He threw that word "generally" in there, and that is a good thing, because I have found exceptions. I haven't done a real precise experiment on that, but I have observed enough to feel confident about that. There are times when thickness, or mass, seems to make a difference, though not a large one.
To answer the question, the first and third targets (as shown in the photo above) cause much stronger detector signals that the second one. That is very consistent. And it proves out with different detectors.
The first item, has a small surface area. You can see that. The photo accurately shows that. It is however thicker than both the second and third items.
The second and third items are nearly the same weight, and one might be a bit thinner than the other, but it is not enough to be obvious from look or feel.
So what is it about the second item that produces a weaker signal? I can't say for sure, but it does seem to be something other than surface area. Perhaps it is the material, although the three cobs should not be very different. They should have similar silver content. Maybe they are a touch different though.
I've shown in the past that shape makes a big difference. Detect a coin laying flat, and then turn it on edge and you'll probably notice a big difference in the signal. On some detectors the difference will be greater than on others.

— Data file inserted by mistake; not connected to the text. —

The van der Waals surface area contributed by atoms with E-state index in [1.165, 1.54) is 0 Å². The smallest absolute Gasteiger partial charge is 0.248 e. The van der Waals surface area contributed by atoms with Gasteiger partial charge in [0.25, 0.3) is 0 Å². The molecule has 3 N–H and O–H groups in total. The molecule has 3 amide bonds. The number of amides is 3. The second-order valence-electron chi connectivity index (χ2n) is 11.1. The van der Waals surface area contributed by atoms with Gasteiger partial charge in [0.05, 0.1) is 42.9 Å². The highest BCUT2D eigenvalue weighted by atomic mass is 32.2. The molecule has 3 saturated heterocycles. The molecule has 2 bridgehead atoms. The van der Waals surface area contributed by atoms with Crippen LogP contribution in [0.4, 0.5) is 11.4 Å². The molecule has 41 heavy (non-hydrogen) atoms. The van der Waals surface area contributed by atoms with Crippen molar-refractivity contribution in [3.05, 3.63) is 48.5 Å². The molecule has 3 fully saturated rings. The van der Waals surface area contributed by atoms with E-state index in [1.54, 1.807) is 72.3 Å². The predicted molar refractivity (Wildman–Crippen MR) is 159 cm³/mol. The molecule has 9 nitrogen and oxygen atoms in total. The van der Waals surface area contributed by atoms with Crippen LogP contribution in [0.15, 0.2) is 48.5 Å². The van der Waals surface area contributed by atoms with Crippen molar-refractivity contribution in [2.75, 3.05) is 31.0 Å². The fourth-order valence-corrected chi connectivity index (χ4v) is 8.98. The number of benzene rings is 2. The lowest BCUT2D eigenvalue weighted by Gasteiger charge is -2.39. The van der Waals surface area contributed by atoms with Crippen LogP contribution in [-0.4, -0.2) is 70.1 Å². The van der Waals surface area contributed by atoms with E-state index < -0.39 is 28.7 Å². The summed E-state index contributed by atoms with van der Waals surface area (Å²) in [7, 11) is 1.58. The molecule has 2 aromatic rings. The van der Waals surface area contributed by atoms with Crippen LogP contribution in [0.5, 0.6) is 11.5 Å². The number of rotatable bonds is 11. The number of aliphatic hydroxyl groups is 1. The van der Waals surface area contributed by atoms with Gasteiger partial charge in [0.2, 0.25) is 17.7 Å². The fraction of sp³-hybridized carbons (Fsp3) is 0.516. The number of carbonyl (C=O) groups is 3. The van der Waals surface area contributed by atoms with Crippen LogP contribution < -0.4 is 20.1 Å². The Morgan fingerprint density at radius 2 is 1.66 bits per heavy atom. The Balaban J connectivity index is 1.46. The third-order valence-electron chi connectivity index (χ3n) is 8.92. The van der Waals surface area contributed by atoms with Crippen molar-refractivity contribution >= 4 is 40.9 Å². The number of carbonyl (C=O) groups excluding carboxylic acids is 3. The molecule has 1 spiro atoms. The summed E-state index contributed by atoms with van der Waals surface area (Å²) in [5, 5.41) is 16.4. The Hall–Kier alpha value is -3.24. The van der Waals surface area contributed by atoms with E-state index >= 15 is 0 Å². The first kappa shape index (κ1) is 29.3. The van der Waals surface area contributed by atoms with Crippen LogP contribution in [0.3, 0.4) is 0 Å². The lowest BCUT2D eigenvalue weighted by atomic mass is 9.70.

The second item does not appear to be shaped hugely different from the third item, but it is a little less round. The first item is much less round than the second, but still produces a better signal even though it also presents a smaller surface area.
I've done experiments that show that angles and irregular surfaces make a difference. A slanted surface may not produce a signal that is as strong as if the surface was flat and parallel to the surface of the coil.
The top surface of the small item is a little convex. I don't know if that produces a better signal.
It is pretty complex. I'd have to do a lot more experimenting before I could say exactly why the second items produces a much weaker signal than the other two. At this point I just have some ideas.
The main thing I want to say today is that you should experiment with detectors and their various settings and relevant test targets before you go for a hunt. Get to know what your detector will and will not do, and get to know the best settings.
I doubt we get much of anything from any of these, however there is a chance. Both tropical depression nine and Ida will probably live and die out there in the Atlantic.
The disturbance up by Georgia might turn into something, but North Carolina has a better chance of getting something out of it than we do.
Right now the surf predications are for a slightly increase surf for mid week. If you look out a week from Monday, they are predicting something like 4 - 7 feet. That might be nice - if it actually happens. I guess there is some chance, but I'm not betting on it.